Briefing: Bridging the Comms Divide between the Security Team and C-suite
The C-suite ultimately expects three things from the Security team: a report that gives actionable information on how to reduce cyber risks, evidence that the cyber security budget is invested wisely, and appropriate insight sliced by business unit and/or owner. Negotiating through these three requirements is no small task.
By following these 4 guiding principles, Security teams can help C-suite make informed business decisions to ensure the entire company is appropriately prioritising security initiatives: producing data that can be trusted, aligning cyber and business risk, demonstrating value of security projects and effectively using security data to reduce risk.
“The Security team’s job is to provide options to the C-suite and let them choose to accept the risk or remediate.”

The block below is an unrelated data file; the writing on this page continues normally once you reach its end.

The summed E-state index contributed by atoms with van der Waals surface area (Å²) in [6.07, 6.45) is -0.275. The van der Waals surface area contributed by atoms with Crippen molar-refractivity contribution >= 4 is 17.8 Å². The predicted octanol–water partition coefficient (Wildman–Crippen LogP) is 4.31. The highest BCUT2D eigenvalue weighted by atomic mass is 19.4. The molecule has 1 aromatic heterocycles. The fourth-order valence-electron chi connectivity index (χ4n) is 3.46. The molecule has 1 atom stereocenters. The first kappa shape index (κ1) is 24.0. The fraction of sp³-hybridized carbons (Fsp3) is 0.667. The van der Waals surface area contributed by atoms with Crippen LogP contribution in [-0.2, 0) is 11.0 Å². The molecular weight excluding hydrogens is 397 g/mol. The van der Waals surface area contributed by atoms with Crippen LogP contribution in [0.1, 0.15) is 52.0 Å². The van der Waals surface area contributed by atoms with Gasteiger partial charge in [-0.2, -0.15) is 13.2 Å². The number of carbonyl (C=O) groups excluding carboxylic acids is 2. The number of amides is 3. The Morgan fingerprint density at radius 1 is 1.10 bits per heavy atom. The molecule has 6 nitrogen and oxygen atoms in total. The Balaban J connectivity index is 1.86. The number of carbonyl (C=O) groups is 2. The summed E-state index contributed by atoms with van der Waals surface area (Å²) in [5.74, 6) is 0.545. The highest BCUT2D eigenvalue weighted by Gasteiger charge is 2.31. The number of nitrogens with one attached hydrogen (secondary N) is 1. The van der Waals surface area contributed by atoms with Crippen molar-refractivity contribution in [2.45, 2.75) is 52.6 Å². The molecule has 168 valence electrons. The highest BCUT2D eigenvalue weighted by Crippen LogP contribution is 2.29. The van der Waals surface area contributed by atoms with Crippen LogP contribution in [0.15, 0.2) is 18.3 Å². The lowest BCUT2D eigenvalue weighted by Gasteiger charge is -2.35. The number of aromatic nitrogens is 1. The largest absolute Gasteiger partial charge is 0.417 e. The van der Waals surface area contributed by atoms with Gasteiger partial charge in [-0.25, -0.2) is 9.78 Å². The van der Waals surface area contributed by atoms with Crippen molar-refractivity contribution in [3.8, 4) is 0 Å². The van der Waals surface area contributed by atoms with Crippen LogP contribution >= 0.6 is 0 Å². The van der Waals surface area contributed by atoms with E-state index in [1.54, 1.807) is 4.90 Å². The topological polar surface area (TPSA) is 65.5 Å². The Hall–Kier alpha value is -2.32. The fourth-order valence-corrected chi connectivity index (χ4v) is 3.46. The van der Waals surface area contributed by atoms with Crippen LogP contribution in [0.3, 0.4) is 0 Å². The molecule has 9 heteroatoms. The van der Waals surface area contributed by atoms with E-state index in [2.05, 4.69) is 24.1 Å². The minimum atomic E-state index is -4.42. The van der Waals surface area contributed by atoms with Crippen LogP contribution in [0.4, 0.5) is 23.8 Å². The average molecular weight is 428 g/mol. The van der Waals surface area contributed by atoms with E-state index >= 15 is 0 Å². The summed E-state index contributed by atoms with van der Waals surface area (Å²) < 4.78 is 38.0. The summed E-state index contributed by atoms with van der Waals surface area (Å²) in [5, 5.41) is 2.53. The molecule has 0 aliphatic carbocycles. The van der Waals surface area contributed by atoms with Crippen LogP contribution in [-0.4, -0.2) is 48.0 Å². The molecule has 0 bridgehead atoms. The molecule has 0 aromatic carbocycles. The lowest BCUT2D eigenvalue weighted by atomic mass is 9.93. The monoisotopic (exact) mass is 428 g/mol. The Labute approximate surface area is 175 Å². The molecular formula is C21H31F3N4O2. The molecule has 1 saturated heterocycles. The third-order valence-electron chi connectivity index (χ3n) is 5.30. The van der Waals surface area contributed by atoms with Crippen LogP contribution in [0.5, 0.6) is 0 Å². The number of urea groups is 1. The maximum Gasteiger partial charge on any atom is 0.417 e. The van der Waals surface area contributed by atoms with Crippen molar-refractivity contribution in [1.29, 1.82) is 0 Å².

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In today’s digital world, C-suites are increasingly being held accountable for the operational risk of cybersecurity. The result is a heightened requirement for risk and security teams to provide timely, accurate and appropriate information to these constituents.
Let’s start with timely.
Due to the plethora of security tools in place, the complexity of manually consolidating and enhancing data from multiple sources, and the dependence on data from other areas of the company, means most security teams end up providing insights and reports on the state of security which are out-of-date.
How can security teams and C-suites make informed decisions if the information they are making decisions on is not current?
Next up is accurate.
Despite the security team having been a growing area of emphasis for most companies in recent years, its operational processes have up to now been stuck in the dark ages. The vast majority of security teams rely on doing their complex analysis and reporting manually and then deliver the information to the C-suite in excel spreadsheets or collated PowerPoint decks.
This process is riddled with potential issues…